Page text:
Two woman pursue an idyllic herb-farming life in the country, forming a bond that for Breeze, the younger woman, is romantically and sexually imbued. With the arrival of her friend's lover, Breeze realizes that "things [that] had seemed, a moment before, to be all over, but...seemed, now, to be just beginning. And she knew that the rest, whatever it was, lay with herself."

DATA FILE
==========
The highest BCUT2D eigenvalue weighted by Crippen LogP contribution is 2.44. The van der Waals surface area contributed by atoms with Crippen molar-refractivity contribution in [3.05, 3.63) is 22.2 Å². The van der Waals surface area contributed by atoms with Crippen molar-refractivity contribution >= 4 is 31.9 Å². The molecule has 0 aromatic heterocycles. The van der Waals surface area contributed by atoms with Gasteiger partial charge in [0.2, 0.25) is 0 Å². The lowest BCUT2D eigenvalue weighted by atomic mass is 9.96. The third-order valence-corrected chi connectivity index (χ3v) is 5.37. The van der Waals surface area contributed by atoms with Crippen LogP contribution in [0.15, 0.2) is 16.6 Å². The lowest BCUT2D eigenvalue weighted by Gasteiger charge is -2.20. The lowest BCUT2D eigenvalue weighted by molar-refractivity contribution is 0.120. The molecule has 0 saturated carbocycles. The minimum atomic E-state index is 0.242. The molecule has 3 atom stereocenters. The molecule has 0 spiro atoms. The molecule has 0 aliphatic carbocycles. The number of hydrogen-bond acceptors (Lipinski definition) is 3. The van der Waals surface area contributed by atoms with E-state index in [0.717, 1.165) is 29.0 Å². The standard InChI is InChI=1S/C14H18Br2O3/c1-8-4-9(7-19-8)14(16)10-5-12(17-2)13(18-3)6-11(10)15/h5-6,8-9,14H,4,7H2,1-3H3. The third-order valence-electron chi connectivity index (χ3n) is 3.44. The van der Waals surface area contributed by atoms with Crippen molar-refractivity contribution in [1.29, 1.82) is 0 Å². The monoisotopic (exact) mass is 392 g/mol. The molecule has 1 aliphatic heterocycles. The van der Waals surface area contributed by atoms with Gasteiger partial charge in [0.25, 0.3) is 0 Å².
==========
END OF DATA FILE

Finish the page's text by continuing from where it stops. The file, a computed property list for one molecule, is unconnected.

The story bears comparison to D.H. Lawrence's "The Fox." That "novelette" (as Lawrence called it) was published in 1922, and it can be assumed that Bates had read it. The stories differ in that, in Lawrence's tale the tense manipulation of people and events by the man is the main focus, whereas in Bates's story, the man and his partner are mainly tools to help reveal Breeze's realization and development. An adaptation in the television series "Country Matters" was aired in September 1972. The story was dramatized for BBC Radio (broadcast in 1986) by Gregory Evans in a production starring Jenny Funnell, Henry Stamper and Elizabeth Rider and directed by Gordon House. In Something Short and Sweet (1937), Country Tales (1938), Country Tales (1940), Twenty Tales (1951), Selected Stories (1957), Seven by Five/The Best of H.E. Bates (1963). Reprinted in The Literature of Lesbianism (2003).